As a young professional, I was lucky to work in a wide variety of enterprise types. I was often struck by the differences in management approach among those in the for-profit sector, the non-profit sector, and the not-for-profit sector. In my work, I was able to identify distinctions which became part of my own approach to management.
Not surprisingly, through the influence of many fine mentors and exposure to the teachings of many excellent management leaders, I drew conclusions that I shared along the way with my own professional colleagues and (later) with clients for whom my company provided consulting services.
One “theme” (we might call it) seemed to come up repeatedly over the years, and that’s the idea that no matter what type of organization or enterprise is being managed, basic management principles apply. The idea seems almost too obvious, too elementary.
Yet I find myself sometimes troubled by the vagaries of interpretation that seem to pop up when one or another of these organization types (those I noted above) seems to be seeking management expertise and success from one type (say, from the for-profit sector) when the enterprise itself falls into another category (not-for-profit or non-profit in this example, but the types could be re-arranged).
Let me explain. One of the things I learned early on was that – in an ideal situation (and I am nothing if not an idealist in these matters!) – good management principles work in every type of organization. So as I read Drucker and others, I learned that the principles that ensure success for the organization in achieving its organizational mission seem to cut across all types of organizations. And as I got deeper into KM/Knowledge Services as a discipline and management methodology, certain principles relating to successful management and leadership worked just fine.
Except for one big caveat: the industry or line of work in which KM and knowledge services is practiced has great influence on how well KM and knowledge services succeed. Or are accepted in the workplace.
And the solution I had come up with had more to do with my own interpretations of business management, for I felt strongly driven by the principles of business management and took many opportunities to apply business management principles to every organizational framework I encountered. Indeed, I even talked about the value of applying “business-like” management to non-profit and not-for-profit situations, and while I wasn’t always the most popular fellow in the discussion, it was important – to me – that we understand and accept business management as the model for managing all organizations.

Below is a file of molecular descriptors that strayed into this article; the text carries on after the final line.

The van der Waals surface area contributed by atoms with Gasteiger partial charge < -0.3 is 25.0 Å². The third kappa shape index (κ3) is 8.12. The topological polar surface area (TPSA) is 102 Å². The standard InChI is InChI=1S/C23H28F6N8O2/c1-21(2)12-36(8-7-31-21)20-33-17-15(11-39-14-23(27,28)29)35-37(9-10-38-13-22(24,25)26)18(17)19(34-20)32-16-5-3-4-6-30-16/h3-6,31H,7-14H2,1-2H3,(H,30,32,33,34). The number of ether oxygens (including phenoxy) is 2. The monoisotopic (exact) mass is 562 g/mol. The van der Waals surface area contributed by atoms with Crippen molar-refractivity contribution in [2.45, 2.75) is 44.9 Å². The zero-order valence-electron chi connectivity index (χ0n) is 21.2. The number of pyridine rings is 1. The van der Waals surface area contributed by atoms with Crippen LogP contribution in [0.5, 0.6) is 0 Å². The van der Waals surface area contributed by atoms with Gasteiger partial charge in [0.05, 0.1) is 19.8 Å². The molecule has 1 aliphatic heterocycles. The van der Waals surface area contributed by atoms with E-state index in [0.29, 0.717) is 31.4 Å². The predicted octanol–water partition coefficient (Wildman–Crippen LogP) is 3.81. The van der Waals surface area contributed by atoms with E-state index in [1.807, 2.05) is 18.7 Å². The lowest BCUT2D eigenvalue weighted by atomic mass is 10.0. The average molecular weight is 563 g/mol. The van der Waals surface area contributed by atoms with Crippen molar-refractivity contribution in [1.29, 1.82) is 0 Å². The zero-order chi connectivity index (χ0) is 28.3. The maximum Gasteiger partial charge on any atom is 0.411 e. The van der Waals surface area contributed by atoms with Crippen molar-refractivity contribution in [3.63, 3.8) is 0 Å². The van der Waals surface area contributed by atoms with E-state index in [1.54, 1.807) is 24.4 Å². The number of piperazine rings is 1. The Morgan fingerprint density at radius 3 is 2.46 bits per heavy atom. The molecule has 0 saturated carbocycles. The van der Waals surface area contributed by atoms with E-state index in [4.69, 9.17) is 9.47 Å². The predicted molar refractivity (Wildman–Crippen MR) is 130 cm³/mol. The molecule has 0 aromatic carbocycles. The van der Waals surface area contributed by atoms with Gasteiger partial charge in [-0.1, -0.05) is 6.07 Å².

But that was pretty naive thinking, wasn’t it? When we think about all the different environments to which we are trying to bring – or improve – knowledge development and knowledge sharing (and we’re trying very hard – think about that idealism mentioned above: we really do want to change the world through well-practiced KM/knowledge services), we run into all sorts of different environmental issues, and influences, and patterns.
So we ask: is it possible to come up with one set of principles for management and leadership in KM/Knowledge Services? When, for example, we’re developing knowledge strategy and we look – in a strictly business situation – at things like using KM/Knowledge Services for building competitive advantage, don’t we come up with one set of principles and objectives?
But what about – in another example – we’re working with a charity that has as its mission a very humanitarian goal of one sort or another. Of course the question of competition (“Who else is doing what we do?”) comes up and is considered, to a certain extent. But is that a primary or critical question in developing that organization’s knowledge strategy? I would be inclined to ask how the organization will use KM/Knowledge Services to achieve the successful achievement of its mission, and refer back to the organization’s own mission statement. It probably does not focus a great deal on competitive advantage (although it might, in some circumstances).
So here’s my question for our discussion:
What do you think? Can one set of KM/Knowledge Services management and leadership principles work across all types of companies, organizations, and entities in which people “work together to accomplish something” (Mr. Guy’s quick-and-easy a definition of an organization)?
And here’s a hint to guide our discussion:
Are we perhaps looking at the wrong model, when we look to business management for guidance? Should we – just a thought – look to the principles of behavioral science, as practiced in organizational development and organizational effectiveness?
Or, in seeking to provide good, solid KM/Knowledge Services (whether for our own organizations or for our clients), should we be seeking some sort of combination of business management and organizational development?
Or something else?
What’s your opinion?